Back in Bellefonte, Wendy’s opened its doors along Buckaroo Lane, just across from Weis Markets. It joined Burger King as Bellefonte’s second fast food restaurant. Elsewhere, after closing his old restaurant and bar location in December of 2019, Bonfatto’s owner David Letterman brought the Bonanza subs back to downtown Bellefonte at the new and improved Bonfatto’s Italian Market and Corner Cafe near Talleyrand Park.

Also in April, Red Horse Tavern owners Justin Leiter and Courtney Confer announced plans to open Sammi’s at the old Bonfatto’s location. Sammi’s features cheesesteaks and a variety of sandwiches, French fries and salads.

Axemann Brewery announced plans to start construction at the former Cerro Metal Plant in Bellefonte. No timetable has been announced for its opening, although it is expected sometime in 2020.

Centre Care broke ground along the Benner Pike for its new facility. It will replace Centre Crest in Bellefonte when it opens.

Coming soon

There are big things happening in Bellefonte.

The Bellefonte Waterfront project will aim to bring a hotel, restaurant, condominiums and retail space to the property that was formerly home to the historic Bush House. After years of sitting vacant, the property has a new owner. At a recent Bellefonte Borough Council meeting, members from Bellefonte Waterfront Associates spoke and said that construction could begin as soon as spring of 2020.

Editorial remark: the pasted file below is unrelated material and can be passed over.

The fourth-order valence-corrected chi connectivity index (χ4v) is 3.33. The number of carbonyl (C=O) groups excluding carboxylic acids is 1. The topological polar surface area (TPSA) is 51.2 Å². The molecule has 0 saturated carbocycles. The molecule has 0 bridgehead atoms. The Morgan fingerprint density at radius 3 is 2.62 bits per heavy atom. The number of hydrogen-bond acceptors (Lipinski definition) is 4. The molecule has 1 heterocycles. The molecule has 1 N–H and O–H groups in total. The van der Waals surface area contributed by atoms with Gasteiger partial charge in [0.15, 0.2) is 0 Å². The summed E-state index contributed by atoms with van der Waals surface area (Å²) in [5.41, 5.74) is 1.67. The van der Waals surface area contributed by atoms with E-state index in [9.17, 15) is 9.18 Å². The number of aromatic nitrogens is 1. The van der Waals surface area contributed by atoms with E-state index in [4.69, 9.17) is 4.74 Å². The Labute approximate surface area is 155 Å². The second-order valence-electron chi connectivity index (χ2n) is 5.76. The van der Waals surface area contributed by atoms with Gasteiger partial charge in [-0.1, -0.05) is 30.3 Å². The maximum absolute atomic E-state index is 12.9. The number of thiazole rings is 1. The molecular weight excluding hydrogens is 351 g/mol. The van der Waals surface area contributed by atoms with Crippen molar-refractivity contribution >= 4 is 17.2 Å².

BWA is led by Torron Group’s Tom Songer II and Hospitality Asset Management Company’s Mark Morath. BWA entered into an agreement with Bellefonte Borough and Bellefonte Area Industrial Development Authority to buy and develop the four acres along Water Street between High and Lamb streets in August of 2018. The land is the former home of the historic Bush House, which burned down in 2006. Since then, the land has sat vacant.

There has been a lot of talk about developing that land. Now, it is coming to fruition.

According to Songer and Morath, the vision statement for the project says it is hoping to begin construction of the hotel and parking garage in a few months and the retail and condominium building next to Lamb Street in the spring of 2021.

Plans for the project include a promenade along Spring Creek from High to Lamb Street that will serve as a pedestrian walkway and gathering space. Plans also call for the reconstruction of Dunlap Street into a two-way street and will connect High Street to Lamb Street, adjacent to the existing Bellefonte mill race that fed water to the historic Gamble Mill.